NEF has been mapping the range of responses to austerity made by local organisations in response to spending cuts to welfare and local public services. This research highlighted the potential benefits of re-thinking how local economic strategies could be developed by local authorities in a way that encourages spending and wealth generation within the local community, and benefits local people.
Back in March we brought together a small group of thinkers and practitioners who have been working to cultivate prosperity, economic democracy and resilience in the economic infrastructure of their local towns or areas. We met in Manchester to share ideas and discuss these approaches.
Securing sustainable, long term, local supply chain commitments from British Gas (who won a large council retrofitting contract on this basis)
Developing a council-owned heat and power company – the Lee Valley Heat Network
Testing out radical new approaches to solving the housing crisis in the borough
Directly employing residents who are furthest away from the labour market in Council jobs
Developing a new strategy to maximise the positive impact for Enfield residents and businesses from the opportunities presented by the development of the ‘London-Stansted corridor’
They are trying to do precisely what the market is failing to do by making use of the different relationship between investment capital and revenue return for the Council, compared to that of most businesses.
Example 2: Preston council
Preston has a community wealth building initiative, developed to boost growth in the local economy. By making more efficient use of the local purchasing power of large local institutions, more investment can be channelled directly into local suppliers and businesses, strengthening the small and medium scale of the local economy.
A core part of the programme is a commitment to the principle of co-operatively owned local enterprise. Co-operatives are businesses that are owned and run by their employees. Preston is developing a programme to support local start-up co-ops to tender for future local contracts, focusing particularly on gaps in the local economy, including catering, building, cleaning and maintenance.
Labour and capital
Both these approaches show that helping residents to benefit from economic growth does not simply consist of generating jobs and incomes. Enfield and Preston are both looking at how wealth – in the form of capital raised from rent, physical assets (like community centres), and long term profits from businesses – is generated, owned, and distributed locally.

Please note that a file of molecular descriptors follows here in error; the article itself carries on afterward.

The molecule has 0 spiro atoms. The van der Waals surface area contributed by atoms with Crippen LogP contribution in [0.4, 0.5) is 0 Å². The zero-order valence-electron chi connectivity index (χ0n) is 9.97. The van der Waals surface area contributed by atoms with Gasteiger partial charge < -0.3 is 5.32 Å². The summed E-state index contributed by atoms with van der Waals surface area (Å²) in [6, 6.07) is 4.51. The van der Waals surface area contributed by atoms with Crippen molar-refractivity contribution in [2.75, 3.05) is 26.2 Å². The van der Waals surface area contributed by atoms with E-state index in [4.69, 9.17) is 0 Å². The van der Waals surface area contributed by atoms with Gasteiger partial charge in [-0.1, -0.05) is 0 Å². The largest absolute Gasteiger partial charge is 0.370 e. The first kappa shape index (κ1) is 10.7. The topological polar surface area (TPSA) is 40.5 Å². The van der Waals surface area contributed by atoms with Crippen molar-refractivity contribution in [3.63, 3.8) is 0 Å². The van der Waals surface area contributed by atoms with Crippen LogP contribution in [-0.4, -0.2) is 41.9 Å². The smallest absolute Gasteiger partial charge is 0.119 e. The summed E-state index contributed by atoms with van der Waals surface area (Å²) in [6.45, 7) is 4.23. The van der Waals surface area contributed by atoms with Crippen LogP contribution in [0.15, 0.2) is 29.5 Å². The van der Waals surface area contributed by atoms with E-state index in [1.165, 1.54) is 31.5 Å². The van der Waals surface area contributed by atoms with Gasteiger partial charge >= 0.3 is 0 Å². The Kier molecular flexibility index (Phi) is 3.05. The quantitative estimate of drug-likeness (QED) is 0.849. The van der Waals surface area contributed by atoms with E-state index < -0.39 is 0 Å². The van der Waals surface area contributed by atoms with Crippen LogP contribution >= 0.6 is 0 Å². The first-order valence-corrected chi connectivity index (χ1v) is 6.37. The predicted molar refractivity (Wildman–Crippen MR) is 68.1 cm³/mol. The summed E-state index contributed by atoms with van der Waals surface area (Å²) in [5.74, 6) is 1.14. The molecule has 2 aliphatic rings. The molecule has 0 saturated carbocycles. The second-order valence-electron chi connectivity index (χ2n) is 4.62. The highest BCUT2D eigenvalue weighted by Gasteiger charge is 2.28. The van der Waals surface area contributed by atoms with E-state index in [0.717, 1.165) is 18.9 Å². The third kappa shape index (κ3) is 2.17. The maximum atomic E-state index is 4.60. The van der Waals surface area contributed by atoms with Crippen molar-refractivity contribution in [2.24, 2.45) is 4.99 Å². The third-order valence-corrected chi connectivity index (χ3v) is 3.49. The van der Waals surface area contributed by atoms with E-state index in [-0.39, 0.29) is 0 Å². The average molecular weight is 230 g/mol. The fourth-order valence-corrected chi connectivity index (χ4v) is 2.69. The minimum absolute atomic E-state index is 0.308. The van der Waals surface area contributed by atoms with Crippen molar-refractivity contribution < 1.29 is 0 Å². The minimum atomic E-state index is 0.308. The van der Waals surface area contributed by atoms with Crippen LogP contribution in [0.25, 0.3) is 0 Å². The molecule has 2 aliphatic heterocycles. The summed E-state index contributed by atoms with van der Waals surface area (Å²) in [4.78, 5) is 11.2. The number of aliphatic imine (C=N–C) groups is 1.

Whether creating a council-owned heat and power company from which profits plug straight back into public spending, or shifting government contracts to co-operatively-owned businesses – the aim here is to structurally shift how wealth is produced locally, and where that wealth then grows and is distributed.
A new vision
This work is not just about developing a new approach to the role local authorities play in developing local economies; it actually demonstrates a political re-imagining of the role of place-based, municipal state institutions.
There is a clear understanding among local policy makers and practitioners that recent developments aren’t simply a desperate attempt to lessen the impact of the cuts through re-thinking services (as crucial as that may be in the short term). Nor does it simply demonstrate resistance to the implementation of austerity, as much as that was also held up as an important role for local government. In fact, austerity policies are seen as constituting a catalyst, a final nail in the coffin of the status quo – where local authorities are perceived as meddling, inefficient, parochial bureaucracies which get in the way of market driven growth.
Preston and Enfield are leading examples of how councils can fundamentally re-construct their role. They can do this through prefiguring and demonstrating, in the face of current policies and public opinion, what proactive, interventionist, visionary, redistributive, innovative and dynamic leadership can look like.